Denso’s push in Europe is centered on three product areas: air conditioning, where it is developing environmentally friendly CO2-based systems; diesel injectors, including its 1800-bar common-rail technology; and navigation systems.
Denso is the world’s No. 1 provider of air conditioning systems. It also has benefited from the boom in European diesel demand through its investment in high-pressure common-rail diesel technology.
Denso has invested heavily in Europe, establishing 32 subsidiaries in the region including 17 manufacturing sites and six engineering centers.
Among Denso’s efforts to build its European operations since 2001:
“The [Aachen] engineering facility can help us meet that demand through application designs as well as performance evaluations,” he said. “In the future, the facility will engineer powertrain components.”
Denso said it will continue expanding European engineering facilities “to quickly meet customer needs.”
The global-warming potential of the CO2 in Denso’s innovative air conditioning system is only 0.08 percent of conventional HFC-134a refrigerant.
“Many European and Japanese manufacturers are interested in CO2 air conditioning systems,” says a company spokesman, who declined to name individual customers.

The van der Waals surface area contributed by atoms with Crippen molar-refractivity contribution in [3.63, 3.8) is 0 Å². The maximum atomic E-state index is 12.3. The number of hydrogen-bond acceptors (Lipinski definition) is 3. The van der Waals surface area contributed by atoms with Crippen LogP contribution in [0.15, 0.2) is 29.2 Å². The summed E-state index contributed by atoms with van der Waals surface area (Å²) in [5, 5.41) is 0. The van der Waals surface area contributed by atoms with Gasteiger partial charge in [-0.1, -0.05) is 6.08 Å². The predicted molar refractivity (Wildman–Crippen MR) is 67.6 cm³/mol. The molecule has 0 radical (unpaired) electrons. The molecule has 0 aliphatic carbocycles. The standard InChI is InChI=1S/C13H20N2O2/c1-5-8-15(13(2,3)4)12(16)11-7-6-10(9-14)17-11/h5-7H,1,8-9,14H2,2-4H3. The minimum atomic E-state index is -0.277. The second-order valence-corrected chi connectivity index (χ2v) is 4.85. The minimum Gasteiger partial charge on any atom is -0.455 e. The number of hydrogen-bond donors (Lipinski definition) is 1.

Denso claims that engines using its 1800-bar diesel injection system can achieve Euro 4 emissions performance without particulate filters. In the most recent fiscal year, Denso sold 1.1 million common-rail systems worldwide. This year, it expects to sell 1.8 million systems.
In Europe, Denso supplies the system to the Mazda6; Toyota Avensis and Corolla Verso; Nissan Primera, Almera, Tino and X-Trail; and certain Opel Corsa and Combo models. Outside Europe, Denso sells it to Isuzu, heavy truckmakers Hino, a Toyota subsidiary, and Nissan Diesel, and tractor maker John Deere.
Denso also sees gasoline and diesel engine management systems as a key business area.
The company expects global sales to grow 5.4 percent in the financial year ending March 2006.
But it projects a rise in net income of only 1 percent because of increasing competitiveness in the component supply market. Denso declined to make forecasts by region.
“Nevertheless,” said an official at its Japanese head office, “we expect to be profitable in Europe in the year ending March 2006.”